Police Should Not Be Managing the Drug Problem. Doctors Should Be.

Mario Murillo talks with 33-year Maryland State police veteran Neill Franklin about why he hung up his badge, why drugs won't go away, and why he doubts you would use heroin even if it were legal. (Audio)

July 29, 2014

Over the years, much of the focus of drug war reformers has been on the detrimental effects of U.S. militarization of countries in the Andean region like Bolivia, Colombia and Peru. Other advocates have examined the negative effects of law and order policies on the domestic front when it comes to drugs, particularly as it pertains to large urban areas like NY, Chicago and Los Angeles. Naturally, the people disproportionately affected by these policies continue to be black and latino men.

But as local governments continue doing the same thing to combat drugs, an urgent call is being made to change the focus of the drug war. Neill Franklin is a 33-year Maryland State police veteran who led anti-narcotics task forces in the past. After seeing so many colleagues killed in the line of fire, he left the police force to join forces with the organization LEAP, Law Enforcement Against Prohibition LEAP represents police officers who believe in narcotics regulation as opposed to criminalization. Franklin appears in the 2011 film Cocaine Unwrapped and also happens to be featured in the latest edition of NACLA’s Report on the Americas, Reimagining Drug Policy in the Americas. Mario Murillo, alongside cohost Natalia Orozco, had the opportunity to speak with him earlier this Spring.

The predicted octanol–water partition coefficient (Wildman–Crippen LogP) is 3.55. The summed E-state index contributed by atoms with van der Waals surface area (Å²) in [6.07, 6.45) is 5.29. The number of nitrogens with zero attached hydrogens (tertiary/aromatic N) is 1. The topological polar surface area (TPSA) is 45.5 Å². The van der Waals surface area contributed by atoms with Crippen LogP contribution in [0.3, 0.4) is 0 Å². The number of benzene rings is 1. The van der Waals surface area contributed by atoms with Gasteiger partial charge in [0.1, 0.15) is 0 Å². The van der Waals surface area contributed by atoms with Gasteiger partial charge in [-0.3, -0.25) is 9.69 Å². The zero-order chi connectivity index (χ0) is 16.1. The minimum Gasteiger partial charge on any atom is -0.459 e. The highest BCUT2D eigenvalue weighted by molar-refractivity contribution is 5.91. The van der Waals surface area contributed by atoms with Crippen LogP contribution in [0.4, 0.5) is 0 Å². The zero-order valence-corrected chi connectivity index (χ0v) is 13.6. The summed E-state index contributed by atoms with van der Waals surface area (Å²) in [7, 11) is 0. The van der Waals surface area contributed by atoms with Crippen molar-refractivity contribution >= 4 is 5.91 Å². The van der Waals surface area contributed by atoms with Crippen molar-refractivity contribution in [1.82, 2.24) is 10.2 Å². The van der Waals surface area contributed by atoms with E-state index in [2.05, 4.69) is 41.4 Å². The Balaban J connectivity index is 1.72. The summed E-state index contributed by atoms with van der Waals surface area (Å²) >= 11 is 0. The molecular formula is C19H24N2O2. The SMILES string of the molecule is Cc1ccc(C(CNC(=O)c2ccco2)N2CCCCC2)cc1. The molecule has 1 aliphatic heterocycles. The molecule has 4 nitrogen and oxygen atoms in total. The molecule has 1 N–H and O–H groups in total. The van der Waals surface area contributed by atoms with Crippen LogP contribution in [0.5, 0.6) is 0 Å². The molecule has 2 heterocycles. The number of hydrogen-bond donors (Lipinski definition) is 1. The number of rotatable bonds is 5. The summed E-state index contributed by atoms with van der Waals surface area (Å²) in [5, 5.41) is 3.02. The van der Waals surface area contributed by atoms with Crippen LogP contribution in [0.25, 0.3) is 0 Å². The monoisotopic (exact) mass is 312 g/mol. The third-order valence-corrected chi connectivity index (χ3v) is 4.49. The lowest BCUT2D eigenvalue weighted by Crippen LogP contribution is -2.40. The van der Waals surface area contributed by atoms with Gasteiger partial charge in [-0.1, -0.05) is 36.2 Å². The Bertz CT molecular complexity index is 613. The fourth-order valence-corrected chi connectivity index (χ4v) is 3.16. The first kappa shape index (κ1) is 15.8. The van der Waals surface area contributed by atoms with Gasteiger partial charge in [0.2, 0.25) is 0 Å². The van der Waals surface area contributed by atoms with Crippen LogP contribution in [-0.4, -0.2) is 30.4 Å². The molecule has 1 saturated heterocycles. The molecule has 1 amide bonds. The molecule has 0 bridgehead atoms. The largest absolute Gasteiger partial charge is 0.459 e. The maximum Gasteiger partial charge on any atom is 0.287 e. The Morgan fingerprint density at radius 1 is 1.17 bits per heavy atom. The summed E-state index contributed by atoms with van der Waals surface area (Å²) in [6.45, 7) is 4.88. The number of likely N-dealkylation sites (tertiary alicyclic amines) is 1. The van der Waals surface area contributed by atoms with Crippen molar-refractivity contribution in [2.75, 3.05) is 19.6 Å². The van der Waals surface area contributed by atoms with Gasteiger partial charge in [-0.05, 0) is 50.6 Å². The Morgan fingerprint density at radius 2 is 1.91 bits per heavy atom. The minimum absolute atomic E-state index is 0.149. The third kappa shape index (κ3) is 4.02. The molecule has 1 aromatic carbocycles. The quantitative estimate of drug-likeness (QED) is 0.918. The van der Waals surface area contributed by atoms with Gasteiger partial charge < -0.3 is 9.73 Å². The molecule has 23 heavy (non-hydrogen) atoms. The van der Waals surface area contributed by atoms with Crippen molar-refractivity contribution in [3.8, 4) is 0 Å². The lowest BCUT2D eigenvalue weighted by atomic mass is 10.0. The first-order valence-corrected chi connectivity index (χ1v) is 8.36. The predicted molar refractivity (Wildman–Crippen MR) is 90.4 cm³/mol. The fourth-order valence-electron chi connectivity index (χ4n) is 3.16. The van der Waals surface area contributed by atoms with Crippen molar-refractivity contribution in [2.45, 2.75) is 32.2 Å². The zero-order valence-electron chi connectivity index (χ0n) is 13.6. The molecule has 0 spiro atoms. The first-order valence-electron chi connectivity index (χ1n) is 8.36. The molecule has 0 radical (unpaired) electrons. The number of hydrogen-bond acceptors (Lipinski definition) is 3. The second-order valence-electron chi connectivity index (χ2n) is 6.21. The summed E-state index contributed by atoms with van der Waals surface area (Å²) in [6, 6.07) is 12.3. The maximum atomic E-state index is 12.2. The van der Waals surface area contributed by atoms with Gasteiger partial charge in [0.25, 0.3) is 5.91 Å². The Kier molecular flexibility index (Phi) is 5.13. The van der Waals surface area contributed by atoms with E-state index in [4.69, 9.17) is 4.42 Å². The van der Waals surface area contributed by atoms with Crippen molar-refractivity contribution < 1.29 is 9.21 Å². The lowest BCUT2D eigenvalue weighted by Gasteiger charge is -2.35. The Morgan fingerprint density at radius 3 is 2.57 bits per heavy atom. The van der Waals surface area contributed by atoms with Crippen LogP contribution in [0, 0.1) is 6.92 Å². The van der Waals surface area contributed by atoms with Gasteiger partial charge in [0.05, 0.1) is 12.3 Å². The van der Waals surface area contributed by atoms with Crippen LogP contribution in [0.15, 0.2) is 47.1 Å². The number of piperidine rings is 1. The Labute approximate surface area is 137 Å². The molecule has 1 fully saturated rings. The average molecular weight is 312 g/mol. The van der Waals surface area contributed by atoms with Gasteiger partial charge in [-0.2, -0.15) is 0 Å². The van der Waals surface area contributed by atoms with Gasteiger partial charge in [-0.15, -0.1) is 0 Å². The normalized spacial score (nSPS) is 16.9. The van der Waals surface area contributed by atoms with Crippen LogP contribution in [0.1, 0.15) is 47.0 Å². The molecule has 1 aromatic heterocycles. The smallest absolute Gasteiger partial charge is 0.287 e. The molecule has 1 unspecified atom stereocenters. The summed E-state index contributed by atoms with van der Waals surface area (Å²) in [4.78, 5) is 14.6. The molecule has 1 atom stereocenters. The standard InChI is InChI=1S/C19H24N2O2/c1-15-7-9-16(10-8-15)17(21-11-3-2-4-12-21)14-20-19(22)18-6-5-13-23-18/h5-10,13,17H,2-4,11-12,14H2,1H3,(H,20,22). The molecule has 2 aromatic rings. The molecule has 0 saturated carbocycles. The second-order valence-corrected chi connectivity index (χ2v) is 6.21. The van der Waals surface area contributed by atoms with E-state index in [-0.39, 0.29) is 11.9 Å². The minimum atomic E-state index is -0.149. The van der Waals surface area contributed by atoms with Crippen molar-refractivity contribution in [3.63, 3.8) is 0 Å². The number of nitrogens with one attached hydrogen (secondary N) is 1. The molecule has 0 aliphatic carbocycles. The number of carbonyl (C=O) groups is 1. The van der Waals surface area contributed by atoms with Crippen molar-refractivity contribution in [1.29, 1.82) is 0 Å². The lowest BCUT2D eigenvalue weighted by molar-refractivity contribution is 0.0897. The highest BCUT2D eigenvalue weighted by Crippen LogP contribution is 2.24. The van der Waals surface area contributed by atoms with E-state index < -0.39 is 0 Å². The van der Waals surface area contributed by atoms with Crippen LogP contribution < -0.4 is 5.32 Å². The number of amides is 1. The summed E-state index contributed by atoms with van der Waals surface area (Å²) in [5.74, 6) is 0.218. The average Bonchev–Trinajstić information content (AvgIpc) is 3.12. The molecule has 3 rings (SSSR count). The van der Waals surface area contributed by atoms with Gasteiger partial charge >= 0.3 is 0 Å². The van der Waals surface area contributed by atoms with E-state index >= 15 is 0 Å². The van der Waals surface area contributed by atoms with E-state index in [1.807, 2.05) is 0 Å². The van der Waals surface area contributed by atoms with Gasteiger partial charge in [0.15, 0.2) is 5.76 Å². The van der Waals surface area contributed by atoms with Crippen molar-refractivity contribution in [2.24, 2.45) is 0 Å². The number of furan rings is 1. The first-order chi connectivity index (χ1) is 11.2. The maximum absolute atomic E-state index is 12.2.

Mario A. Murillo is associate professor of communication and chair of the Department of Radio, Television, Film of Hofstra University. He is the author of Colombia and the United States: War, Unrest and Destabilization (Seven Stories Press, 2004). He blogs at mamaradio.blogspot.com.



Read the rest of NACLA's 2014 Summer Issue: "Reimagining Drug Policy in the Americas"

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